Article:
The Nandina Problem

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Nandina (Nandina domestica) has been known for some time to be an invasive non-native plant capable of displacing native plants in natural areas. It may not be as serious a problem – currently – as Bradford pear, Chinese wisteria, English ivy, eleagnus, Chinese privet, Japanese honeysuckle, Japanese stilt-grass and others. But it is a significant threat nonetheless, and deserves closer attention in our plant selection and plant removal efforts.
The North Carolina Extension Gardener Plant Toolbox entry identifies nandina as ” … an invasive species in North Carolina”, and urges use of native plants instead; or, as another alternative, “one of the dwarf cultivars that do not produce fruit”. The cultivars ‘Fire Power’, ‘Gulf Stream’, ‘Harbor Belle’, ‘Lemon Lime’, and ‘Nana’, are described as “nearly fruitless” or having almost no fruits. ‘Harbor Dwarf’ is said to produce no fruits. Even with one of these selections in the landscape, it would be worth the time to watch for and remove any fruits that do develop. According to the Plant Toolbox, “Berries contain cyanide and when consumed in quantity can be toxic to birds.”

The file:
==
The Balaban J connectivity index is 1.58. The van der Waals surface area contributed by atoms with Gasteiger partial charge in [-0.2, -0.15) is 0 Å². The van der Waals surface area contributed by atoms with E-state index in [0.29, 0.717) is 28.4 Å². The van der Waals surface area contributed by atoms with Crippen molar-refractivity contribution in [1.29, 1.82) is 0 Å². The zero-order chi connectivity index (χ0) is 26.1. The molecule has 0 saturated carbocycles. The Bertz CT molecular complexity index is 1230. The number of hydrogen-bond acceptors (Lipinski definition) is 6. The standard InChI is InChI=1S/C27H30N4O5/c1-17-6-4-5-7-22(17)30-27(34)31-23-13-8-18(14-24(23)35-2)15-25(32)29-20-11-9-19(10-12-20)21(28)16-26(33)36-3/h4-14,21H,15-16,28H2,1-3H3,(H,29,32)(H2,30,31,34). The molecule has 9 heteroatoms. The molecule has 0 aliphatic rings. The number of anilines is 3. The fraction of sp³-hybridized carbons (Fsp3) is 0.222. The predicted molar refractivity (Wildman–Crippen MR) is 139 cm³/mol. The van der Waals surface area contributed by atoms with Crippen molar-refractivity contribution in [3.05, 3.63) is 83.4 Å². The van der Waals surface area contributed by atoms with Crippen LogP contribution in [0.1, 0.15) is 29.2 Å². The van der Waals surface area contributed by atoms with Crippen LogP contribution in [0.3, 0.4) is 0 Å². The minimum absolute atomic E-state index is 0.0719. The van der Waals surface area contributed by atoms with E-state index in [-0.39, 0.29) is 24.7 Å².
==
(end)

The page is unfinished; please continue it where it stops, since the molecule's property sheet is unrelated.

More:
On recent visits to a large wooded tract in Craven County, I noticed 4 separate infestations of Nandina domestica, with multiple plants at each location. An environmentally-friendly task for 2022 would be to start the process of removing nandina from your home or business landscape, unless the plants are among the dwarf cultivars with little or no fruit production.

Nandina in the forest. Note the smaller plant in the bottom-left corner. The background to the left is almost all Chinese privet (Ligustrum sinense).